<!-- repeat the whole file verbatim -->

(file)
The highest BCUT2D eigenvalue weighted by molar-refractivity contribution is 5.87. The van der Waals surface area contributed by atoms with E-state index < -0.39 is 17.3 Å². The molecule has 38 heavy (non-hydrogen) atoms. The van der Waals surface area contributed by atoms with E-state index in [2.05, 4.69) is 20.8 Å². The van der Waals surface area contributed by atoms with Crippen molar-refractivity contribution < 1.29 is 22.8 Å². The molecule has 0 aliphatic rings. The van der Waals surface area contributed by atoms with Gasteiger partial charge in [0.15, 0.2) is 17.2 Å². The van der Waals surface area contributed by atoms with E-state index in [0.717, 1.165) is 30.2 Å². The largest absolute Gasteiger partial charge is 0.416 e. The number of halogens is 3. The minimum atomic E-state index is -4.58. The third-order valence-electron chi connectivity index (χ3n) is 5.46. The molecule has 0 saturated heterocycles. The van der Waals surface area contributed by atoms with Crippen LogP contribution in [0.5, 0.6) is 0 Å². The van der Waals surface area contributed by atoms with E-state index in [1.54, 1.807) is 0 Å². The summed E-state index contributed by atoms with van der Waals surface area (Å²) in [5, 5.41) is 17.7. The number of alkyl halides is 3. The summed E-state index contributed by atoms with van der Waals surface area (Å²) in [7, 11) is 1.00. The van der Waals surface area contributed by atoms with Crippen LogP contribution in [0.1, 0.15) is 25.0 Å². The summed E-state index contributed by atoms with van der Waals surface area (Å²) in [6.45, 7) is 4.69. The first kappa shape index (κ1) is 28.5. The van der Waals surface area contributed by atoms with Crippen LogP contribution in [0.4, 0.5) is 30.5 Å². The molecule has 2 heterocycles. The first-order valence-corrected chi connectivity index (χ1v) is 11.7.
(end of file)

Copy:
The highest BCUT2D eigenvalue weighted by molar-refractivity contribution is 5.87. The van der Waals surface area contributed by atoms with E-state index < -0.39 is 17.3 Å². The molecule has 38 heavy (non-hydrogen) atoms. The van der Waals surface area contributed by atoms with E-state index in [2.05, 4.69) is 20.8 Å². The van der Waals surface area contributed by atoms with Crippen molar-refractivity contribution < 1.29 is 22.8 Å². The molecule has 0 aliphatic rings. The van der Waals surface area contributed by atoms with Gasteiger partial charge in [0.15, 0.2) is 17.2 Å². The van der Waals surface area contributed by atoms with E-state index in [0.717, 1.165) is 30.2 Å². The largest absolute Gasteiger partial charge is 0.416 e. The number of halogens is 3. The minimum atomic E-state index is -4.58. The third-order valence-electron chi connectivity index (χ3n) is 5.46. The molecule has 0 saturated heterocycles. The van der Waals surface area contributed by atoms with Crippen LogP contribution in [0.5, 0.6) is 0 Å². The van der Waals surface area contributed by atoms with E-state index in [1.54, 1.807) is 0 Å². The summed E-state index contributed by atoms with van der Waals surface area (Å²) in [5, 5.41) is 17.7. The number of alkyl halides is 3. The summed E-state index contributed by atoms with van der Waals surface area (Å²) in [7, 11) is 1.00. The van der Waals surface area contributed by atoms with Crippen LogP contribution in [0.1, 0.15) is 25.0 Å². The summed E-state index contributed by atoms with van der Waals surface area (Å²) in [6.45, 7) is 4.69. The first kappa shape index (κ1) is 28.5. The van der Waals surface area contributed by atoms with Crippen LogP contribution in [0.4, 0.5) is 30.5 Å². The molecule has 2 heterocycles. The first-order valence-corrected chi connectivity index (χ1v) is 11.7.